Jun. 12th, 2008


Jun. 12th, 2008 08:03 am
tania: (Ghostbusters - Ray & Slimer: Ohshit)
Walking home last night I finally noticed something of interest I've walked blithely by twice before. This time something made me stop and look closer. Beyond a worn sign reading 'Alkira Village' was a sweeping drive overgrown with once-landscaped gardens, and beyond that I caught a glimpse of a building, windows knocked out, covered in so much bright graffiti it looked like a clown with his eyes plucked out - laugh about THAT one, creepy clown-boy!

I did what any self-respecting small curious female would do when alone at dusk, and walked up the drive to check it out, just briefly reminding myself that life doesn't work like horror movies, and that I live by the Rule of Twain: "Twenty years from now you will be more disappointed by the things that you didn’t do than by the ones you did do. So throw off the bowlines. Sail away from the safe harbour. Catch the trade winds in your sails. Explore. Dream. Discover."

I dicovered an abandoned facility choked and snarled in weeds, a series of squat, bland brick buildings I judged to be constructed in the early fifties. Peering through one smashed window after another I saw cramped living quarters, each about the size of a small bedroom, containing little but dust, dirt and a built-in wardrobe. Debris and plastic chairs were strewn about the floors. Beyond them I could see corridors, open halls and many other areas of interest. All this was just in the first part of the front building.

It was getting dark, so I went home, and Rick kindly allowed me use of his internet to investigate further.

A bit of digging on the Alkira facility turned up documentation from a Government inquiry into child abuse in protective facilities, which provided some interesting facts on Alkira. Whether this was the SAME Alkira Village as the one I explored is uncertain; my digging also turned up the fact that all of Chapel Hill was once known as Alkira. If, for the sake of argument, there was only one Alkira Village, it was a halfway house for children at some point in the fifties. It was run by the Salvation Army. They've scrubbed their phone number from the sign at the gates, and though there were plans to reclaim and renovate the structures in mid-2007, I was there last night and I can tell you that the buildings haven't been touched by anyone but urban explorers and graffiti artists for quite some time.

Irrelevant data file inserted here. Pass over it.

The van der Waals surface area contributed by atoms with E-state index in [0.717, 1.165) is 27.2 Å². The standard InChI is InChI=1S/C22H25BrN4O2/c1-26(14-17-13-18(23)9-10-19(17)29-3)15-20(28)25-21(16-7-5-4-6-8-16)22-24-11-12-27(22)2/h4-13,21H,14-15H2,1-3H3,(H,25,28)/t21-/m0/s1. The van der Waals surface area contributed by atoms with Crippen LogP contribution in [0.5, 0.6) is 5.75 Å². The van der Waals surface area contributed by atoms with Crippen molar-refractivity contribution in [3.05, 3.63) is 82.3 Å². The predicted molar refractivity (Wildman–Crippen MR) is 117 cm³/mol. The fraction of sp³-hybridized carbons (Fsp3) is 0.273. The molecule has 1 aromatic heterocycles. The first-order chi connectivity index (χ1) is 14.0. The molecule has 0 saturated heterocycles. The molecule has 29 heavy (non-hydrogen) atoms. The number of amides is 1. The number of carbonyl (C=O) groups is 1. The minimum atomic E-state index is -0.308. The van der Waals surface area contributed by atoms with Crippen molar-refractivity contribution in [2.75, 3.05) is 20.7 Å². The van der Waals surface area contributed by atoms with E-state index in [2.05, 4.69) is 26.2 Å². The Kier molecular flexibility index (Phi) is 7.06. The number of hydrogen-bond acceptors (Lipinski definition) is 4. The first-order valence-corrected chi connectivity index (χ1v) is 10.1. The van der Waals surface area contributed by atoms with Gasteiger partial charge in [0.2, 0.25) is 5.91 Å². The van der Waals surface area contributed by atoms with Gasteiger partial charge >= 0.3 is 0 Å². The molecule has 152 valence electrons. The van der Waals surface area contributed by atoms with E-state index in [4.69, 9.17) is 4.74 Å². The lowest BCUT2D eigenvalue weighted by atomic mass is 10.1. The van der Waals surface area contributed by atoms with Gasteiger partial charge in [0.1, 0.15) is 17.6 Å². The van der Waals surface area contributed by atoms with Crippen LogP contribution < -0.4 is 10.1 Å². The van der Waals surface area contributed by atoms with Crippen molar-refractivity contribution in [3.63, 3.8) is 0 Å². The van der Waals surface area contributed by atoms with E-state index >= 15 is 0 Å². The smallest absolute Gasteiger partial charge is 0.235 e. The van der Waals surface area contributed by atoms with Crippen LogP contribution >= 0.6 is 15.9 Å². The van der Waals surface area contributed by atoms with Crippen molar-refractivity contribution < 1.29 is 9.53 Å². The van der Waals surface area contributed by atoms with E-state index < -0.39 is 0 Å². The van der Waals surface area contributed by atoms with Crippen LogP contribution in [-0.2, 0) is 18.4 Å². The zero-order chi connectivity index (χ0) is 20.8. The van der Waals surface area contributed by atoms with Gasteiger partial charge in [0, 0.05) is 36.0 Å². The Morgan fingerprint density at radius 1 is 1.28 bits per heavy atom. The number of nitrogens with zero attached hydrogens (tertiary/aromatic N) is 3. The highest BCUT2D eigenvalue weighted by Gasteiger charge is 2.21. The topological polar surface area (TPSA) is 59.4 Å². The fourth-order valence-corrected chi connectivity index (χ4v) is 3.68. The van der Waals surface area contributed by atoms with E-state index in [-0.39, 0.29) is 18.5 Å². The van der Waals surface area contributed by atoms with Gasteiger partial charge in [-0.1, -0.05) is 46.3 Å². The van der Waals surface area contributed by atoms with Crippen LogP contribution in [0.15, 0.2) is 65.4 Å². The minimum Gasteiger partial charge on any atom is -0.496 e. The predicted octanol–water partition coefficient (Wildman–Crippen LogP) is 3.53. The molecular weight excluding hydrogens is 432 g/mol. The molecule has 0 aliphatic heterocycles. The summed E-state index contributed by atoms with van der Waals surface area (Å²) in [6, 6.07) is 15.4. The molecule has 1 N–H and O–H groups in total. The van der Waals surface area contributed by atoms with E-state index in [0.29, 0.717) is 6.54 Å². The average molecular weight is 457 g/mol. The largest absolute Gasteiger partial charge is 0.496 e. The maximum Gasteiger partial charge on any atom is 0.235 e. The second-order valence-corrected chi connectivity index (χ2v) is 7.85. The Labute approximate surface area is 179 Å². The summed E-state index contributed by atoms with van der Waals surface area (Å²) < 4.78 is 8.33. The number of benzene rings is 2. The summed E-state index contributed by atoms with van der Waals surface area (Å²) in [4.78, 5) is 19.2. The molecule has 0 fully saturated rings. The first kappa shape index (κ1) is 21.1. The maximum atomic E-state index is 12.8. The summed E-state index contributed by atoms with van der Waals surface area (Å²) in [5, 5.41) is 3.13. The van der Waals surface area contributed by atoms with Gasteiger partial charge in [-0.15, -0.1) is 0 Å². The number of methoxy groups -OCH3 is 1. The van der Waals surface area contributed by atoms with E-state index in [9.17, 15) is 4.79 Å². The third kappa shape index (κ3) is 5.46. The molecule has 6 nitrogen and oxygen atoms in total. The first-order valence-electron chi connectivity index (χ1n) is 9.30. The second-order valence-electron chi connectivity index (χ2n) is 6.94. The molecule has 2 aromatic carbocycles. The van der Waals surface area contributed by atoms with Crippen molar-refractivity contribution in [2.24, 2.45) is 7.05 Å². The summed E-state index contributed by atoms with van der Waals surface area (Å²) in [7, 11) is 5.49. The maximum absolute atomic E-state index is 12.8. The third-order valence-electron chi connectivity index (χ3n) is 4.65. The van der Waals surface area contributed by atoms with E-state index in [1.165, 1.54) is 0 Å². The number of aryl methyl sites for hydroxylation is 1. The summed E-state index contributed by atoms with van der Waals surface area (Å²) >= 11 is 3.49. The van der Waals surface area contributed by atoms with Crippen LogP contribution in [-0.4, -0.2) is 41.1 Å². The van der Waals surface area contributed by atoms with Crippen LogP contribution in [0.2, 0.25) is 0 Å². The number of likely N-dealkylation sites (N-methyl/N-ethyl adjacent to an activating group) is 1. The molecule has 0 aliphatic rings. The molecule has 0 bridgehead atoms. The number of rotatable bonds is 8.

Further digging confused rather than clarified the matter. Alkira was also a home for mental patients at some point, with some sources calling it a 'nursing home' - though from what I've read, that title refers to nursing the mentally ill rather than the elderly.

I stumbled across a community of photographers who've been investigating the same:

"According to the "Health and Community Services Legislation Amendment Act 1991" the centre's authorisation to act as an Aged or Disabled Home was revoked in Section 54 (Amendment 211).

Interestingly, the Salvos seem to own what was Alkira Village, a home for 45 mentally ill persons at Chapel Hill. The remaining 31 patients are now in a community run centre called SAILSS (Salvation Army Individual Lifestyle Support Service). Whether that's linked with this abandoned facility or not, remains to be seen."

Reading between the lines, this place may have been abandoned for seventeen years. Further digging found an official Salvation Army publicity booklet, and here the story is portrayed rather differently - they say that their institutionalised care program was phased out in 2004 in favour of a more effective community-based care program. This doesn't seem to gel with the findings above. Given that the latter set of information came from a glossy publication - the Salvo's annual funding report, to be precise - I'm inclined to take their version of events as a rosy-hued corporate paintover of the truth.

The magic of Google led me to a photo-set taken by a couple of guys who found the place themselves just two weeks ago. They found a ruined piano, a chair stuck in a window, and (not pictured, but the thing I'm most curious about) old papers and patient X-rays.

The following photos were taken by 'Chamellieon' on Flikr.

Joe and I have a party on Friday night, markets with Liz on Saturday morning and another party on Saturday night, but we're free as birds on Sunday. We're going urban exploring through the dusty halls of Alkira, cameras in tow. Though bums in Brisbane tend to congregate around the money zones (like West End) rather than middle-of-nowhere places like this, we'd prefer to go in a group of minimum three people just in case, and we'll be taking a nice hefty maglite torch too. Richard seems keen on trying out that piano, so if you're free, Rick, you are very welcome to join us. Hammond and Adders - would you care to come along? A few strong lads and one small female in hefty boots ought to be safe group, providing we stick together.

It's been far too long since our last adventure.


tania: (Default)
Tania Walker

August 2008

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